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Condominiums from a Financial Perspective

I thought that it might be helpful to review the market trends and underlying forces over the past 5 years as influencing factors affecting condominium versus traditional single-family ownership. It is generally understood that an aging population, central urban locations, detailed construction improvements, innovative architectural techniques, low financing rates, greater availability of credit and the changing demographic trends have been responsible for the accelerated levels of condominium ownership.

The ideal of the two-parent family with 2.2 children living in a suburban house is being supplanted by an array of arrangements, including single professionals, divorcees, active retirees and single parents. For many, an urban condo has become more luxurious and convenient than a house with a yard demanding maintenance. I believe that the condo market reflects a truer picture as a market forecaster than any other indicator.The underlying factors for this belief are the basic observations of the differences in ownership. Condo owners, of course, buy the walls and interior of their apartment and a percentage of the building's common areas, which are typically managed by a condo association. With a condo, there's no adding floor space or big improvements, if you see a price change it is purely appreciation or depreciation. The factor of major improvements to a dwelling is absent. Therefore, condo prices show greater volatility and the condo buyer acts more like a growth stock investor and is quick to react to what they perceives is happening in the market.

Buying a condo is a lot like buying a share in a closely held-publicly traded, non-profit real estate holding corporation. But, many buyers spend more time researching a used car purchase than they when they are buying a condo. The buyer is effect becomes a business partner with strangers in a multi-million dollar real estate development partnership. Again, NAR stats reflect that one in three homeowner associations, (HOAs) are unable to meet major repair and replacement obligations because of insufficient reserves. When a HOA can't financially take care of itself, typically it seeks additional funds in the form special assessments. The portion of an association's budget called the reserve fund reveals how much cash is available for upcoming obligations. If the HOA has less than 30% of the reserves then the reserves would be thought to be in a "poor" condition. In the past, the highest and best uses of land were commercial, now this emphasis has been shifting to residential. And, within this category the most influential factor has become condo ownership for private use or investment. This ratio determines the strength of the condo market. Since the height of the market, July of 2005, the underlying condo value has declined primarily on the miscalculation of the speculator investor.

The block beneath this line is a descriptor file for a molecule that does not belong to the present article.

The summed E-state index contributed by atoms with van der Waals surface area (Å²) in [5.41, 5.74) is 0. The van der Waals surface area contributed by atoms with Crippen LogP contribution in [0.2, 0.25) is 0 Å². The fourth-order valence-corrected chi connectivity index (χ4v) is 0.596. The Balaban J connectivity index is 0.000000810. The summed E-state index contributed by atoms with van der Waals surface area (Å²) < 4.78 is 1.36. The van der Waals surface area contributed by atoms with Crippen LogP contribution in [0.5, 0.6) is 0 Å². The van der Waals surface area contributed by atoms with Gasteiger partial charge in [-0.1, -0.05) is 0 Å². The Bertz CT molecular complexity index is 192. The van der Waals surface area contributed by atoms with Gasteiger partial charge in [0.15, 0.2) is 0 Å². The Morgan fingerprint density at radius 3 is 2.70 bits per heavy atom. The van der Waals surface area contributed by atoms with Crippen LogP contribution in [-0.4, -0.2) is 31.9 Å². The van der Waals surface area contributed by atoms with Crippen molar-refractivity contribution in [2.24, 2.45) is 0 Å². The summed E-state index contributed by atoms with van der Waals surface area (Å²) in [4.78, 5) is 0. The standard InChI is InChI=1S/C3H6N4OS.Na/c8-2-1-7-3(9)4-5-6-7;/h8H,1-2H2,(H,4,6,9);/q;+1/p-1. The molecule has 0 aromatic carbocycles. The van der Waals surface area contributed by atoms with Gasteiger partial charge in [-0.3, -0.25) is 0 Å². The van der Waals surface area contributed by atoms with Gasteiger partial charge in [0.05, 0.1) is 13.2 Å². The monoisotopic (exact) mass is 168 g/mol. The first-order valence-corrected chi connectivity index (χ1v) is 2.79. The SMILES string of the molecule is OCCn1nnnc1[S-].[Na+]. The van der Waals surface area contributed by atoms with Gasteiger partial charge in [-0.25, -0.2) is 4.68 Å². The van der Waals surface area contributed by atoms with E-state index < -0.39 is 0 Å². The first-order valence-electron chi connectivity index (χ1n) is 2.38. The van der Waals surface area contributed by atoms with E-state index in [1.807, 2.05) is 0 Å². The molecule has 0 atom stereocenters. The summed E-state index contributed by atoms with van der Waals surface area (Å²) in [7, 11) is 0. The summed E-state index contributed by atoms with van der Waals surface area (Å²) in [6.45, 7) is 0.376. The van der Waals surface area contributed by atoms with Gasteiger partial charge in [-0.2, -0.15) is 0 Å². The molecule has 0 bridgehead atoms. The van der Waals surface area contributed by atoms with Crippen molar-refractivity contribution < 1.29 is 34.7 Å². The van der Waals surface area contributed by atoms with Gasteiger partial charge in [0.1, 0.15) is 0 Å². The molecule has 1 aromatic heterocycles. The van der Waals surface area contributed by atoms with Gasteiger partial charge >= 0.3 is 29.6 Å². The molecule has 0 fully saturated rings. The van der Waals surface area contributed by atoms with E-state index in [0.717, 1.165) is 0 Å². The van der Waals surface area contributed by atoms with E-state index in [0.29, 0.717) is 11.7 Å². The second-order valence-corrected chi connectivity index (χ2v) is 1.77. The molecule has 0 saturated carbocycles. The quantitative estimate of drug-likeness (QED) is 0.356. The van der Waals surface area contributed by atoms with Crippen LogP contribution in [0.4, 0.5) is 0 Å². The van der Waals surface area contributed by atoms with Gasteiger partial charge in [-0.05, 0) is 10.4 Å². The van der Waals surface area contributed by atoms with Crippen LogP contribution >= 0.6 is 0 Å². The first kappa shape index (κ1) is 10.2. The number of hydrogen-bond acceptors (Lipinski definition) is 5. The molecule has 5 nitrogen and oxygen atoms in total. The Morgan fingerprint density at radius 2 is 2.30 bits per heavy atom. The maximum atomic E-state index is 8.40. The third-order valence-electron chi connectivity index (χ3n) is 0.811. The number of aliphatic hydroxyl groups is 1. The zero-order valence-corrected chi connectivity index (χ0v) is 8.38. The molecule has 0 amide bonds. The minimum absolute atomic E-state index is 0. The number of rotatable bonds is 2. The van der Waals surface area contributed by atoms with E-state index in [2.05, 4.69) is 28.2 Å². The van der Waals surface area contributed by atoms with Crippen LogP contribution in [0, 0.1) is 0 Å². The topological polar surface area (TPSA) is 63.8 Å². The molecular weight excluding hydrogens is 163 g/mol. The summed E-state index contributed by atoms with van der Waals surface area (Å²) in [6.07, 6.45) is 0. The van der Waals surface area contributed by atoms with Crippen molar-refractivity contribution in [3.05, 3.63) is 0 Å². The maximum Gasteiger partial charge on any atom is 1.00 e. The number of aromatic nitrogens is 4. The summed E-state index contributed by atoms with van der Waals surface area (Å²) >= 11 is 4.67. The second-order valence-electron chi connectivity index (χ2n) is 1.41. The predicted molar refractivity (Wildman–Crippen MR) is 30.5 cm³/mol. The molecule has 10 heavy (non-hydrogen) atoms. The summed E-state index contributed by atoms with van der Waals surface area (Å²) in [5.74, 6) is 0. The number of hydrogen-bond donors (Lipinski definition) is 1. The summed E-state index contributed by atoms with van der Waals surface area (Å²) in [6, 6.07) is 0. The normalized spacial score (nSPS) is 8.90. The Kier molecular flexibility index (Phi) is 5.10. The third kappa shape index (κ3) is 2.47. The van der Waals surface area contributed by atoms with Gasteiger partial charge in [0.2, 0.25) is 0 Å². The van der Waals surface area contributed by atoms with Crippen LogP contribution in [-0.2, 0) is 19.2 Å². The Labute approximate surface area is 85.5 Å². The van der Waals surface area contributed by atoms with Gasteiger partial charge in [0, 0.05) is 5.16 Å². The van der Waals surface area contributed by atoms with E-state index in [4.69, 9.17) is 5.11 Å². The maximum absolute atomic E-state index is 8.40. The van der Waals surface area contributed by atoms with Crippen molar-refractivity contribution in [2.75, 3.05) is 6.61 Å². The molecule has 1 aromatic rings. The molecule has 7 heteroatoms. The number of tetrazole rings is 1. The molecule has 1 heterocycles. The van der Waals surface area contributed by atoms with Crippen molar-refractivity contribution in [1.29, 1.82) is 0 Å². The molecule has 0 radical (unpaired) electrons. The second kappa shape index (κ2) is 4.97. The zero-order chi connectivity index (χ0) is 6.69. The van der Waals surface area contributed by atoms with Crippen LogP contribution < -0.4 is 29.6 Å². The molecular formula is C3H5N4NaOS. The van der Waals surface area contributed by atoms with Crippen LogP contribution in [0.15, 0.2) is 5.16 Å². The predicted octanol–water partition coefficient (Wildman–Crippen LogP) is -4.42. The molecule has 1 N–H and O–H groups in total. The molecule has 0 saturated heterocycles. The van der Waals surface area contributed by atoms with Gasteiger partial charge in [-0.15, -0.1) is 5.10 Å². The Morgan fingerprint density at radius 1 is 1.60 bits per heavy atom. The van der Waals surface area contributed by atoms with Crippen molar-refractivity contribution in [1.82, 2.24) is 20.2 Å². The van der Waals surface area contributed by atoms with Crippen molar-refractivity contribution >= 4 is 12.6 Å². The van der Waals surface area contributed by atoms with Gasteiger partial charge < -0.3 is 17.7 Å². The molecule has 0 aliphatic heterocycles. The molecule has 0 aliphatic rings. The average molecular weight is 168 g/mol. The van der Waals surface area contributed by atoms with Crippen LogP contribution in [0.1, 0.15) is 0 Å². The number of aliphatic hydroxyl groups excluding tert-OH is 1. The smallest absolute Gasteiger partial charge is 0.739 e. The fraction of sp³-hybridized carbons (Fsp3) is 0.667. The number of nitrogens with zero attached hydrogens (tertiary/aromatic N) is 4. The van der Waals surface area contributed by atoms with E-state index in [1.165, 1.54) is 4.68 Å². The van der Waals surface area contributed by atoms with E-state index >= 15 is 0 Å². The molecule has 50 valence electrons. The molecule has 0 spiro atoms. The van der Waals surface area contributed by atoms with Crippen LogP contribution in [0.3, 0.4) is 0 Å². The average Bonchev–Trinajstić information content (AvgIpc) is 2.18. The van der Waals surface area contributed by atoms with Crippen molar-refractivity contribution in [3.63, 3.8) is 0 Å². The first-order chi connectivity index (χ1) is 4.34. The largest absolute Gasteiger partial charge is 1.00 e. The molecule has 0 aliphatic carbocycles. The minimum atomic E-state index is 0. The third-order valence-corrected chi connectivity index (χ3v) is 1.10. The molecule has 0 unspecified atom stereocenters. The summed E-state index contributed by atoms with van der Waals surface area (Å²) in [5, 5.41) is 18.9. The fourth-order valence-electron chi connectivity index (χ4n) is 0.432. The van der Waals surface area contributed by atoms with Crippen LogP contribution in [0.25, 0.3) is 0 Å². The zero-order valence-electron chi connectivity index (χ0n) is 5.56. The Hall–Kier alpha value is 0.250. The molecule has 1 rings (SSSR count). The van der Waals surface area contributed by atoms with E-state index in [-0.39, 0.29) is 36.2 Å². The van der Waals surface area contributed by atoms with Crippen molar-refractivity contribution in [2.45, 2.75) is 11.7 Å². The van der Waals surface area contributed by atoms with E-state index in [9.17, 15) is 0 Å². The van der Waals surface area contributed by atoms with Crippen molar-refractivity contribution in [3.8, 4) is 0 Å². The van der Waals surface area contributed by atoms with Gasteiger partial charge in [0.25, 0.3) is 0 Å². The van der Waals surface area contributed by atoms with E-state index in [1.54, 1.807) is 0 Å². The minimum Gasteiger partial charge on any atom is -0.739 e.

The urban market is only now showing isolated signs of recovery to the high-end market niche. Second home and vacation markets have not experienced the wide swings and in our belief whereas prices must decline on many individual units to "create a sale" the trend remains unique in the potential represented here in the Lakes Region. I want to offer my opinion that no condo is perfect. And because of this I recommend that any buyer hire at their own expense a certified property inspector to make a detailed property inspection and attend the physical inspection of the unit. Just because as a condo buyer you only are buying the interior of the unit you still should have a clear picture of the overall quality of the construction. And with the inspector's summary, which will include discovered flaws, you will have a stronger position for negotiations prior to closing. It is the interests of both parties to find a solution or solutions to allow the agreement to go forward.

jferriman@spencerhughes.com (603) 520-5385

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